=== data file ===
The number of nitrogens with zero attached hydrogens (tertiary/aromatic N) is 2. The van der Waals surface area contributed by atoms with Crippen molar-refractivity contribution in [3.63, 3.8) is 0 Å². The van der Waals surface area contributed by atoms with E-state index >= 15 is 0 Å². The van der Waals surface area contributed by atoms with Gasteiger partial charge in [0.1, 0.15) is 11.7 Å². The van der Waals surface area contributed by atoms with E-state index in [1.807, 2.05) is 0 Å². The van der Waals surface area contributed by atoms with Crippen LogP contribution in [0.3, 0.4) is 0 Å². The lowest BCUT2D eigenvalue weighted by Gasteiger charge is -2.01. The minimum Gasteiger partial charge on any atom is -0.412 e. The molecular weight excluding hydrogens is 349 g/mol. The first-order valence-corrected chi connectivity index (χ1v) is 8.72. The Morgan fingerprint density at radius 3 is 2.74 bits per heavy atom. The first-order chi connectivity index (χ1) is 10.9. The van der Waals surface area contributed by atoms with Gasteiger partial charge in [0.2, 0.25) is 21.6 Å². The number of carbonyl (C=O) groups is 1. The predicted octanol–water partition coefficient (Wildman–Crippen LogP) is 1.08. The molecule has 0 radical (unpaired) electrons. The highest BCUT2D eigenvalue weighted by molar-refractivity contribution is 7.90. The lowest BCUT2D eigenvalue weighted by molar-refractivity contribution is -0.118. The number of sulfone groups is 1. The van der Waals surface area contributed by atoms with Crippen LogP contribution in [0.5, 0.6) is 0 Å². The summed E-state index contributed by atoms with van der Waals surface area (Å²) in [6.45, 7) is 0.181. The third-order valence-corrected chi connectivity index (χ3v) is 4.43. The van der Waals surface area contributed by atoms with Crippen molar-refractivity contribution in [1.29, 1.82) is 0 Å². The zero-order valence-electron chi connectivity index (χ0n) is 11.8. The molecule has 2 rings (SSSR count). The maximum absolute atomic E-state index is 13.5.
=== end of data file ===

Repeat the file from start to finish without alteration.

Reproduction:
The number of nitrogens with zero attached hydrogens (tertiary/aromatic N) is 2. The van der Waals surface area contributed by atoms with Crippen molar-refractivity contribution in [3.63, 3.8) is 0 Å². The van der Waals surface area contributed by atoms with E-state index >= 15 is 0 Å². The van der Waals surface area contributed by atoms with Gasteiger partial charge in [0.1, 0.15) is 11.7 Å². The van der Waals surface area contributed by atoms with E-state index in [1.807, 2.05) is 0 Å². The van der Waals surface area contributed by atoms with Crippen LogP contribution in [0.3, 0.4) is 0 Å². The lowest BCUT2D eigenvalue weighted by Gasteiger charge is -2.01. The minimum Gasteiger partial charge on any atom is -0.412 e. The molecular weight excluding hydrogens is 349 g/mol. The first-order valence-corrected chi connectivity index (χ1v) is 8.72. The Morgan fingerprint density at radius 3 is 2.74 bits per heavy atom. The first-order chi connectivity index (χ1) is 10.9. The van der Waals surface area contributed by atoms with Gasteiger partial charge in [0.2, 0.25) is 21.6 Å². The number of carbonyl (C=O) groups is 1. The predicted octanol–water partition coefficient (Wildman–Crippen LogP) is 1.08. The molecule has 0 radical (unpaired) electrons. The highest BCUT2D eigenvalue weighted by molar-refractivity contribution is 7.90. The lowest BCUT2D eigenvalue weighted by molar-refractivity contribution is -0.118. The number of sulfone groups is 1. The van der Waals surface area contributed by atoms with Crippen LogP contribution in [0.5, 0.6) is 0 Å². The summed E-state index contributed by atoms with van der Waals surface area (Å²) in [6.45, 7) is 0.181. The third-order valence-corrected chi connectivity index (χ3v) is 4.43. The van der Waals surface area contributed by atoms with Crippen molar-refractivity contribution in [1.29, 1.82) is 0 Å². The zero-order valence-electron chi connectivity index (χ0n) is 11.8. The molecule has 2 rings (SSSR count). The maximum absolute atomic E-state index is 13.5.